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Avoiding death or injury in a trench collapse

Trench collapse deaths are perhaps the scariest and saddest of construction-related deaths.

They're scary because they happen so fast that once a trench starts to collapse there's often no time to react and no chance of escape -- just one cubic foot of earth can bring up to 3,000 pounds crushing down on a victim trapped within the trench.

They're sad because they're so easily preventable. There are regulations that every construction contractor should know that experts say could completely prevent these kinds of deaths if they were followed every place, every time.

Yet they keep occurring, with increasing frequency. According to information from the Occupational Safety and Health Administration (OSHA), there were more trench collapse deaths in 2016 than there were in 2014 and 2015 combined.

If you're new to construction work, how can you tell if the safety regulations are being followed regarding trenching and excavation on the jobs you're given? Look for some basic safety precautions in order to protect yourself:

-- Never enter a trench that's five feet deep or deeper that doesn't have a protective system designed to keep cave-ins from occurring.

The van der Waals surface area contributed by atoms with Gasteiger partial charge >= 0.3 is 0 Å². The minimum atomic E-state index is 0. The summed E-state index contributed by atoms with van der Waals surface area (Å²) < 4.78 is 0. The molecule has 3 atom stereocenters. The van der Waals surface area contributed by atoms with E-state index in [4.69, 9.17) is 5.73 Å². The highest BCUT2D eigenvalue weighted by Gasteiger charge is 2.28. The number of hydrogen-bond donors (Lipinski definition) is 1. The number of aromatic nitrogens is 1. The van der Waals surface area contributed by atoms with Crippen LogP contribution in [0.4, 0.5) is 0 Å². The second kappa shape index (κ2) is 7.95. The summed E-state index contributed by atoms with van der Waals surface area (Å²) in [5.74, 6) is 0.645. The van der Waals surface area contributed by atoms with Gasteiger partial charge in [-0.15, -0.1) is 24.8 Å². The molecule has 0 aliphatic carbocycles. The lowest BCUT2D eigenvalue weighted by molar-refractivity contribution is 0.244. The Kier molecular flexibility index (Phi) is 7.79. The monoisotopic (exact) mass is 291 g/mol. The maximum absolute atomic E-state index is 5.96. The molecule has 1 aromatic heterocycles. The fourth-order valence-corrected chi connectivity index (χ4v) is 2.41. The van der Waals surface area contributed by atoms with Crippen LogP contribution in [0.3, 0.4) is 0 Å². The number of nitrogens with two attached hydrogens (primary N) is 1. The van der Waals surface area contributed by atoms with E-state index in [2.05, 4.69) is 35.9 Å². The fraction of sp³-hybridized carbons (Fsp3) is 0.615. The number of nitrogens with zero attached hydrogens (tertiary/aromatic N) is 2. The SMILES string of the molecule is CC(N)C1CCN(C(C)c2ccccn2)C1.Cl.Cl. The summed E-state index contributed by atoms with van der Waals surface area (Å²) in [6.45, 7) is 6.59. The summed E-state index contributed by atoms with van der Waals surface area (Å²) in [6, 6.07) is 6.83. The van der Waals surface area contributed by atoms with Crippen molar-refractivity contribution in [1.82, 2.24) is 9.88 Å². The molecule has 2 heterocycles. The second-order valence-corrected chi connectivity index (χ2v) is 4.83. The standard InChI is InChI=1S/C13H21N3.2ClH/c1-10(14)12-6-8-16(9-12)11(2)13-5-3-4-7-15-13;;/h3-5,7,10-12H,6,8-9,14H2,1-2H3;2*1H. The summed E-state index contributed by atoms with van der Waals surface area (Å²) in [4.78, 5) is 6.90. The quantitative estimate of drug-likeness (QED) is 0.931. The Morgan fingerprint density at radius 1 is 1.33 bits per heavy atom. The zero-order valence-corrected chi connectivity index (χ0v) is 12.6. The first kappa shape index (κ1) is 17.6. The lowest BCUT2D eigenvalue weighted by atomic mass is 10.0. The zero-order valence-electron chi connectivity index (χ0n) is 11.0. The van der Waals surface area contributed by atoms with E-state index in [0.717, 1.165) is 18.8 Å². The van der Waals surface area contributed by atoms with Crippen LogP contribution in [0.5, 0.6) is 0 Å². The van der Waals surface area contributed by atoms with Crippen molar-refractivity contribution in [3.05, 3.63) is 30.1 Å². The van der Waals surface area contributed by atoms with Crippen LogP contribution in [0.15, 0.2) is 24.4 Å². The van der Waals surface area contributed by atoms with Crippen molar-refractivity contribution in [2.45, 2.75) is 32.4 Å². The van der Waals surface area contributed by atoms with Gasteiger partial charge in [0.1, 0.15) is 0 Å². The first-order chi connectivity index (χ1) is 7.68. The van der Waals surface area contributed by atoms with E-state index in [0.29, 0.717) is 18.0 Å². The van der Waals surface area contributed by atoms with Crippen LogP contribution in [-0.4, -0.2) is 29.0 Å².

-- Never enter a trench that hasn't been inspected that day for safety issues and structural failures. OSHA requires trenches to be inspected daily by a "competent person" before worker entry to ensure maximum safety.

-- Take particular care following rainstorms, which can make the ground on the bottom and sides of a trench unstable.

-- Never enter a trench that doesn't have enough means of exit. There should be a ladder, steps, ramps or some other means of getting out of the trench quickly and safely within 25 feet of every worker.

-- Make certain that heavy equipment is kept far away from the edges of any trenches to avoid cave-ins under their weight.

If you were injured in a trench collapse or are the survivor of someone who was killed in one, an attorney can provide more information about the possibility of a claim. Given that OSHA believes that trench collapses are preventable, there's a strong possibility that any trench collapse is the result of negligence.

Source: United States Department of Labor, "OSHA Fact Sheet: Trenching and Excavation Safety," accessed March 24, 2017

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